Friday, January 28, 2011

Today's Top Story

Think of a blog as a newspaper that people actually read. It's a very personal thing, and you need healthy boundaries. For example, you can't go around blogging about the time I peed my pants when we went to see Ice Age like you told that woman in line at TJ Maxx yesterday.

Up and At 'Em

With programming like this, Belgian children must be quite precocious.

From Clark.

Now You See It

From Peggy.

From Derek.

Tuesday, January 18, 2011

My ancestors never had a family crest, because there's
no way to draw worrying, nagging, complaining and gassy.
Jordan Rubin

A Breed Apart

I consider myself an animal lover, and I think most people I know would say the same of themselves. But there are folks who spoil their pets, and then there are animal people.

A friend recently recalled a riding instructor who had a man's name but was a woman, "an astonishingly vulgar one, probably because of her name."
She walked around drunk and barefoot, with glass water bottles filled with gin or something. She once told me--a thirteen-year-old girl--that she rode a horse naked and "shat hairy for a week." My sister later became friends with her daughter, and discovered what a squalid life they led, living out of a truck and eating nothing but peanut butter for weeks.
Another friend mentioned her cats' "bizarre" breeder:
Her husband bred racing pigeons that flew to Indiana and back - the real question to me was how did they know where to go? And they had a dog with Cushings Disease and he smelled awful and a retarded sister looming and appearing out of nowhere to freak me out.
We got Devo from Whippet Rescue, where he was being fostered by a breeder. Her suburban ranch house looked completely ordinary ... until you stepped through the door.

With no children in the picture, it was all about the animals, of which there was an astounding variety. Functionality trumped aesthetics: in the family room, a length of flexible metal fencing was bolted to the wall to restrict the flow of critters. One bedroom had been given over to the cats. The door was closed, but it had a flap inset so the kitties could escape other species as they pleased. Next door was the reptile room, full of slithery things in glass tanks. The breeder noted proudly that a pair of her exotic lizards had recently reproduced, apparently a rare occurrence in captivity. Oddly, Devo was the only dog we saw, though she said she had four whippets of her own.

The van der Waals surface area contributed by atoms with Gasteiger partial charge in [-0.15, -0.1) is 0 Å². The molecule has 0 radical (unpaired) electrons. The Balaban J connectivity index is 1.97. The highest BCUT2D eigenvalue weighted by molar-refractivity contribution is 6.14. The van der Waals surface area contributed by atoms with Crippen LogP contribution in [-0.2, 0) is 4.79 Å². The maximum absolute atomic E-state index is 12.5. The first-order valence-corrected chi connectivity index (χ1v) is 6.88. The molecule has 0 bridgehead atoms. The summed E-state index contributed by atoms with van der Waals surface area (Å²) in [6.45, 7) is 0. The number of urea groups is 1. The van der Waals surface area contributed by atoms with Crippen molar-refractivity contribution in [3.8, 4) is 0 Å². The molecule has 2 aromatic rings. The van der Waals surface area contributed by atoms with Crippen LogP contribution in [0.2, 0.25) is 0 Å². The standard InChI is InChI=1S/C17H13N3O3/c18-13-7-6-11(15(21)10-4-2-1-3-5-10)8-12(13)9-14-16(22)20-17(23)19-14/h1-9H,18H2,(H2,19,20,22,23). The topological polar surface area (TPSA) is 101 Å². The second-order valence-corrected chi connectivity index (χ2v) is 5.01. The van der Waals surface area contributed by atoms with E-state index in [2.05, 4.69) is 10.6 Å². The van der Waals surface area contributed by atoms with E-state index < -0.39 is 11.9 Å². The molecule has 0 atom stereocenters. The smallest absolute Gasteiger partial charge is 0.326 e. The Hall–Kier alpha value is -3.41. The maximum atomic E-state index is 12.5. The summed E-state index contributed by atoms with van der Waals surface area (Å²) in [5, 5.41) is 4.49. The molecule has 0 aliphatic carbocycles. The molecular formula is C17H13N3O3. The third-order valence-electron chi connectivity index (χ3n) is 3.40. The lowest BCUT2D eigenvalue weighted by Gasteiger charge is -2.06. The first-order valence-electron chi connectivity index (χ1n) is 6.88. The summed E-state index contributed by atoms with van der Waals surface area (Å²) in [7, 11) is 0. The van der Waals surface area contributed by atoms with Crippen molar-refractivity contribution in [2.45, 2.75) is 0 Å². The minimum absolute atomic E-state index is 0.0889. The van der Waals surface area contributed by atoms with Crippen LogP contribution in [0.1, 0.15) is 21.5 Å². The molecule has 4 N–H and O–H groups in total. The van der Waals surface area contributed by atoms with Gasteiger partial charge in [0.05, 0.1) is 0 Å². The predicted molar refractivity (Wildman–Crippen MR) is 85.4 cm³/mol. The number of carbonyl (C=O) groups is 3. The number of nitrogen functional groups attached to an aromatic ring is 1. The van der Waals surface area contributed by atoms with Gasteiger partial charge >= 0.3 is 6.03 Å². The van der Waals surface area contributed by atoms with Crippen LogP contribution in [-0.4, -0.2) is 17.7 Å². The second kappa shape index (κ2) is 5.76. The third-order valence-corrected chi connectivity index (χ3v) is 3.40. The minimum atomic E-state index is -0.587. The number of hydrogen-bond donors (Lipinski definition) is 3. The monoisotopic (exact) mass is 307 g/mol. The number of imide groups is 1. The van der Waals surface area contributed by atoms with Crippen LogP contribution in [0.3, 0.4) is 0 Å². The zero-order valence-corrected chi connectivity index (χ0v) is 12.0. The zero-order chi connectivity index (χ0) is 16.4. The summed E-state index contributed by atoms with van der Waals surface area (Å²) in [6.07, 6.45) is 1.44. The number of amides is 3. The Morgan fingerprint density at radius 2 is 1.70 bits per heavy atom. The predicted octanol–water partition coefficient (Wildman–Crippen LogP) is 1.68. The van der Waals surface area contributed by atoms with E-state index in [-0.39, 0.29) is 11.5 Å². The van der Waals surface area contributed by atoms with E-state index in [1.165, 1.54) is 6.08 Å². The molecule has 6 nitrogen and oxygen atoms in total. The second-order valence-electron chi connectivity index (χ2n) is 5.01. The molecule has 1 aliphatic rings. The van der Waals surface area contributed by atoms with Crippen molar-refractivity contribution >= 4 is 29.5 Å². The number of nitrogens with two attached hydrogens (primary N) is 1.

My favorite exhibit was on prominent display in the living room: an aquarium crawling with huge Madagascar hissing cockroaches. Mistaking my horror for interest, the chatelaine reached in, pulled one out, and stroked it until it lived up to its name.

Life is a Cabaret

Or maybe a series of balls ...

More at the source.

Tuesday, January 11, 2011

Big Boy

Everyone had taken their places when I excused myself to visit the bathroom, and there, in the toilet, was the absolute biggest piece of work I have ever seen in my life--no toilet paper or anything, just this long and coiled specimen, as thick as a burrito.

A Sedaris classic.

Thanks to Dave.

Star Tracks

I received this birthday card from an old friend who knows me well:

You might remember the Christmas card he sent a year ago.

Thursday, January 06, 2011

Word of the Day


Sparkle has these, usually in the afternoon. I'd just been calling them crack attacks.

All Dolled Up

"You don't have a history of addiction, do you?" the nurse asked offhandedly as she phoned in two more narcotic prescriptions. "Not that it really matters."

There's a long list of things I don't have to worry about anymore, and apparently it's still growing. ALS freed me years ago from any fear of cancer, which killed both of my father's parents, or heart disease, which claimed both of my mother's. Early on, when I was put on an anabolic steroid to counter the muscle wasting, my cholesterol shot up 100 points. This might have been a serious concern for someone else, but as my doctor cheerfully put it: "I don't think you're gonna be around long enough to develop congestive heart failure."

When I enrolled in hospice, my original nurse (who soon thereafter vanished mysteriously) pushed the idea of keeping a stash of morphine on hand "just in case." In case of what, I wondered. A dirty bomb? President Palin? For shortness of breath, she explained. "It'll calm you." I finally gave in just to shut her up, then forgot about it until last month's trial, which made a believer out of me.

I'd already been on an antidepressant* and a elephant tranquilizer muscle relaxant for eons, and now I have the morphine for brief episodes and Ativan for longer ones. My medicine cabinet is starting to look like Judy Garland's.

*A chirpy physician's assistant once said, "You've been on the SSRI for a while now. Have you thought of stopping?"

"Are you
insane?" I snapped. "Have you looked at my file?"

Double Threat

Two of my least-favorite things -- clowns and tattoos -- in one pretty picture. The only thing missing is an old doll.